• Should I be encouraging self-soothing?

Sleeping longer stretches is dependent upon your baby’s ability to soothe himself back to sleep should he wake up during his active sleep phase. Knowing your baby’s self-soothing techniques will be helpful in recognizing when your baby is trying to get himself back to sleep.

Some examples of self-soothing are: kicking, raising and dropping his legs, rubbing his head back and forth, using an attachment object or lovey, and sucking. It’s not uncommon for Babies to have quiet breaks between fussiness as they soothe themselves back to sleep.

Please note that fussiness is not the same as crying and you do not need to let your baby cry it out. If needed, you can employ a gentle, supportive sleep coaching strategy. See Gentle Sleep Coaching Strategies on sleep page

As you get to know your baby’s sleep patterns you may find that you can catch him as he cycles into an active sleep phase and gently ease him back to sleep by lightly patting him or with a quiet shushing noise before he fully wakes up. If he wiggles and squirms after you put him down you can use the same methods to help him settle into a deeper sleep.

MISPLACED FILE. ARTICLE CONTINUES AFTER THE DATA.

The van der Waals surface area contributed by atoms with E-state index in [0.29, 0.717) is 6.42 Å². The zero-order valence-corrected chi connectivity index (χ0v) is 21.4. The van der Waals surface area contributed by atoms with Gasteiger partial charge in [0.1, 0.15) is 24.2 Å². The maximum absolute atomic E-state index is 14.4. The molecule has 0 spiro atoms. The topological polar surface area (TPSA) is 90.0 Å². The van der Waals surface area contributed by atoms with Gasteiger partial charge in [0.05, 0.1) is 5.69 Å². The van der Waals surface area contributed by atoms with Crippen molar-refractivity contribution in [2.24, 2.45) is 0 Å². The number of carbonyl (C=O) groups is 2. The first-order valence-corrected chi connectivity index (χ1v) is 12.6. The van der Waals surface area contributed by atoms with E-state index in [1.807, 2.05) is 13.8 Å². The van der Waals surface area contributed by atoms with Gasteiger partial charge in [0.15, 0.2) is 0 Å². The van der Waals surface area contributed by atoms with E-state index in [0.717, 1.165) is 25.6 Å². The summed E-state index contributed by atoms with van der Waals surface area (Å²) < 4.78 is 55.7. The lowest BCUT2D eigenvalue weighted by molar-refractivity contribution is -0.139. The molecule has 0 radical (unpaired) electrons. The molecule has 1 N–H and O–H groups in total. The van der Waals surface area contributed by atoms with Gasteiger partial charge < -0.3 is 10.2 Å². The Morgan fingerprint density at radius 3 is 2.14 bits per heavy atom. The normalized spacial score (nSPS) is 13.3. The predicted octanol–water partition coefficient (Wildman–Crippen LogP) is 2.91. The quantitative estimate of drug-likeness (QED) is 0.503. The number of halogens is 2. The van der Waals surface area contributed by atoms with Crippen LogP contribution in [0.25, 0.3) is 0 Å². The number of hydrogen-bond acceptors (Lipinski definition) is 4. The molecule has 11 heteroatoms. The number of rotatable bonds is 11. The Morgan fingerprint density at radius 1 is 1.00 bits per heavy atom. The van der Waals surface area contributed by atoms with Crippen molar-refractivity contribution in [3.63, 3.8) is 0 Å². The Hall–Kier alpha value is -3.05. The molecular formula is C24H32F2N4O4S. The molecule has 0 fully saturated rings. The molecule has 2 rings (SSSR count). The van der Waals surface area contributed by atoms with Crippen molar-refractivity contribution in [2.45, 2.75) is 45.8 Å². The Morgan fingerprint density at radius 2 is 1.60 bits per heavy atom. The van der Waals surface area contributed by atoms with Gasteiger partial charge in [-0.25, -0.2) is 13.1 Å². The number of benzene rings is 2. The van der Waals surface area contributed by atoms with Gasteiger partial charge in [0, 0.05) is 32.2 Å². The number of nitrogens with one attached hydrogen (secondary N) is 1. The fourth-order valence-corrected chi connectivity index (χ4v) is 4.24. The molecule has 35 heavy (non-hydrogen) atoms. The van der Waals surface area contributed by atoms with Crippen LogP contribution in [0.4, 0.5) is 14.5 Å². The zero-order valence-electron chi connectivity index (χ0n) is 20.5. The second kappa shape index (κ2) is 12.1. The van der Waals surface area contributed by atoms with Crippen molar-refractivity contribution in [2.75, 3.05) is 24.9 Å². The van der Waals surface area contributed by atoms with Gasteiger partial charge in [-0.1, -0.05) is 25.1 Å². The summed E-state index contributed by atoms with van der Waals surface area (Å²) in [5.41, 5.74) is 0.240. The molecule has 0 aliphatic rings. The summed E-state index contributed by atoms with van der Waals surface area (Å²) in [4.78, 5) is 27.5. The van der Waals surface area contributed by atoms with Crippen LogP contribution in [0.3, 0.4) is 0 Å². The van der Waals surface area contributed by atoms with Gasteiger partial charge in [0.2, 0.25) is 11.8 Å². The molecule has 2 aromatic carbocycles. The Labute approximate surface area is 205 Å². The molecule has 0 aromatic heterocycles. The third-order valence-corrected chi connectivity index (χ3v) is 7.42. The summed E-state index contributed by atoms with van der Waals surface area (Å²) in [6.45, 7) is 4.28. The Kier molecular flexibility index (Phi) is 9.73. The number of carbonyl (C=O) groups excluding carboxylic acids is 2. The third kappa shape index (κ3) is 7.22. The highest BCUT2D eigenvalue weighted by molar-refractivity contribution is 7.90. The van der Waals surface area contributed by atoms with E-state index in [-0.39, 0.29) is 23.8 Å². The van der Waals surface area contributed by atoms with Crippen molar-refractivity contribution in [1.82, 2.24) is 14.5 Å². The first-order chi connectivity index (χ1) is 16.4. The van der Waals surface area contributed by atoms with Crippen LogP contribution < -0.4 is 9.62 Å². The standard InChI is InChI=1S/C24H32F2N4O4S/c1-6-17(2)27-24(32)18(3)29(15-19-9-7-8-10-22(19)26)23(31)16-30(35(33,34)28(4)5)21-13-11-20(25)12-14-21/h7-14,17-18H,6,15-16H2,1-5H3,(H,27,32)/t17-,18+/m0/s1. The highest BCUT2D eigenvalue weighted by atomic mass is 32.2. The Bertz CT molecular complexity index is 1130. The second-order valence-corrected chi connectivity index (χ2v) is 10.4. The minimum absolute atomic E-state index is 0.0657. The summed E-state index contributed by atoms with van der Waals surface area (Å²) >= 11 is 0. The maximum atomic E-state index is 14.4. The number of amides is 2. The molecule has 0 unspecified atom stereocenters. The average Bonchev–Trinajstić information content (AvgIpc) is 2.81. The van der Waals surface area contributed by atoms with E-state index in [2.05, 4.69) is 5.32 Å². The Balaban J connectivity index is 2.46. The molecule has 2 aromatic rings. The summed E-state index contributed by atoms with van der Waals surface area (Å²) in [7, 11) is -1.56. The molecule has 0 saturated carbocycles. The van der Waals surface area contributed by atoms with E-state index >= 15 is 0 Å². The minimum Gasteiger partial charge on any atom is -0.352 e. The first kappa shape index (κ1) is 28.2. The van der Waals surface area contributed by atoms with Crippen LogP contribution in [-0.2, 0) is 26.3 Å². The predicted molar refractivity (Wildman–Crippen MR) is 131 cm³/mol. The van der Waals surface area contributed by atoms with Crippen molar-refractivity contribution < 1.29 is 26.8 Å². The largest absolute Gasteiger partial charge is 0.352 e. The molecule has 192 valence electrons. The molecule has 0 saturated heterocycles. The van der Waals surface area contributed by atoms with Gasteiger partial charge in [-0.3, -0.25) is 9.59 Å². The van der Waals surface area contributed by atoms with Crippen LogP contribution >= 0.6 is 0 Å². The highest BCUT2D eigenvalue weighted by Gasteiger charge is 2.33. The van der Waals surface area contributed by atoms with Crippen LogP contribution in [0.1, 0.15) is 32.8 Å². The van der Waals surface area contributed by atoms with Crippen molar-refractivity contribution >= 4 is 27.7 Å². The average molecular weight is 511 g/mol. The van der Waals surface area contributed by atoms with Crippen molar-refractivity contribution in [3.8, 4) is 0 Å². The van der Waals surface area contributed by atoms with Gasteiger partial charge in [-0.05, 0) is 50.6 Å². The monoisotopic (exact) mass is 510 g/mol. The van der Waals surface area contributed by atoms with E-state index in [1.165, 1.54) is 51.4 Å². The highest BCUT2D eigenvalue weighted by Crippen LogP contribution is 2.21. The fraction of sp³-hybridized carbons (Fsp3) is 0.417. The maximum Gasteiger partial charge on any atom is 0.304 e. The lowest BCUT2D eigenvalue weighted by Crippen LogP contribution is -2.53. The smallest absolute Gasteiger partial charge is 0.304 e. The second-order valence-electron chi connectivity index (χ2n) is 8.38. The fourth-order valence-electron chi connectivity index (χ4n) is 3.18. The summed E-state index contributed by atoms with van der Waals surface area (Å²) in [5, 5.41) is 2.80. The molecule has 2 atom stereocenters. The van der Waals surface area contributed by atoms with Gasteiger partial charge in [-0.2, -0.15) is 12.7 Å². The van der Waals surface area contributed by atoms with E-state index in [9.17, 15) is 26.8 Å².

If your baby is responding well to your soothing techniques, you can try using these same techniques at bedtime. If you are using a soothing technique, such as patting and your baby begins to cry, pick him up, cuddle him, and calm him

Doing so now will not create bad sleep habits in the future.

Above all, remember that you and your baby are a one of a kind team. Babies will outgrow the need to feed during the night at different ages, and that’s okay. Applying one set of rules to every child will not take into account the emotional or physical needs of your baby. Teething, illness, growth spurts, and developmental milestones will always be there to throw you a curve ball, but you can create a healthy sleep environment and teach your baby self-soothing skills that he can use when he’s ready.

If you do try these techniques and they just aren’t working, that’s ok. Your child may not be ready. It’s fine to do what works for now including nursing, feeding or comforting your child to sleep and back to sleep and make changes when your child is older. For an exhaustive list of gentle tips and strategies see the sleep page (link to sleep page)

Posted in: Month 5: Challenges & Solutions